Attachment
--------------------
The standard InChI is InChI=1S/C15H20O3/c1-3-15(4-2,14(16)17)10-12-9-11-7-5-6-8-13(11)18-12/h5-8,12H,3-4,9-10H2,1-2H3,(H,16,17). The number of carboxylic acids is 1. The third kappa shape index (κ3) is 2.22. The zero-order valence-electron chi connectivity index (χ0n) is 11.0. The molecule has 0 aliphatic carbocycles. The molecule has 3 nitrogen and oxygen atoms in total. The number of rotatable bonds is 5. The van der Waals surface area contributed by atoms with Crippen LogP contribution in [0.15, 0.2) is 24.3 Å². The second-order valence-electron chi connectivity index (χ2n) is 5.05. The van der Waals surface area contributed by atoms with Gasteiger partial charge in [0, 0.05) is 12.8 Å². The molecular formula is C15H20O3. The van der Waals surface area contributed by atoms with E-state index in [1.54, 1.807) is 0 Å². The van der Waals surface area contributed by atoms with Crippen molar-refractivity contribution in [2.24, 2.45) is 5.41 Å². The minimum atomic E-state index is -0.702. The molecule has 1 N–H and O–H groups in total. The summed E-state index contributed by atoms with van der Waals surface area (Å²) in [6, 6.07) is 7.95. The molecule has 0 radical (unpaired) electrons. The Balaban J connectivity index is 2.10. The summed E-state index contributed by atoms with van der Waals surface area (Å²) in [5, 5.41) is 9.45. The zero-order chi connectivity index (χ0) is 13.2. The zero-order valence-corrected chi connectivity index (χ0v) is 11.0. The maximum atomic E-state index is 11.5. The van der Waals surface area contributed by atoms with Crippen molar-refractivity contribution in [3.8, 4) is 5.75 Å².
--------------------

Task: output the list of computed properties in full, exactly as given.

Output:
The standard InChI is InChI=1S/C15H20O3/c1-3-15(4-2,14(16)17)10-12-9-11-7-5-6-8-13(11)18-12/h5-8,12H,3-4,9-10H2,1-2H3,(H,16,17). The number of carboxylic acids is 1. The third kappa shape index (κ3) is 2.22. The zero-order valence-electron chi connectivity index (χ0n) is 11.0. The molecule has 0 aliphatic carbocycles. The molecule has 3 nitrogen and oxygen atoms in total. The number of rotatable bonds is 5. The van der Waals surface area contributed by atoms with Crippen LogP contribution in [0.15, 0.2) is 24.3 Å². The second-order valence-electron chi connectivity index (χ2n) is 5.05. The van der Waals surface area contributed by atoms with Gasteiger partial charge in [0, 0.05) is 12.8 Å². The molecular formula is C15H20O3. The van der Waals surface area contributed by atoms with E-state index in [1.54, 1.807) is 0 Å². The van der Waals surface area contributed by atoms with Crippen molar-refractivity contribution in [2.24, 2.45) is 5.41 Å². The minimum atomic E-state index is -0.702. The molecule has 1 N–H and O–H groups in total. The summed E-state index contributed by atoms with van der Waals surface area (Å²) in [6, 6.07) is 7.95. The molecule has 0 radical (unpaired) electrons. The Balaban J connectivity index is 2.10. The summed E-state index contributed by atoms with van der Waals surface area (Å²) in [5, 5.41) is 9.45. The zero-order chi connectivity index (χ0) is 13.2. The zero-order valence-corrected chi connectivity index (χ0v) is 11.0. The maximum atomic E-state index is 11.5. The van der Waals surface area contributed by atoms with Crippen molar-refractivity contribution in [3.8, 4) is 5.75 Å².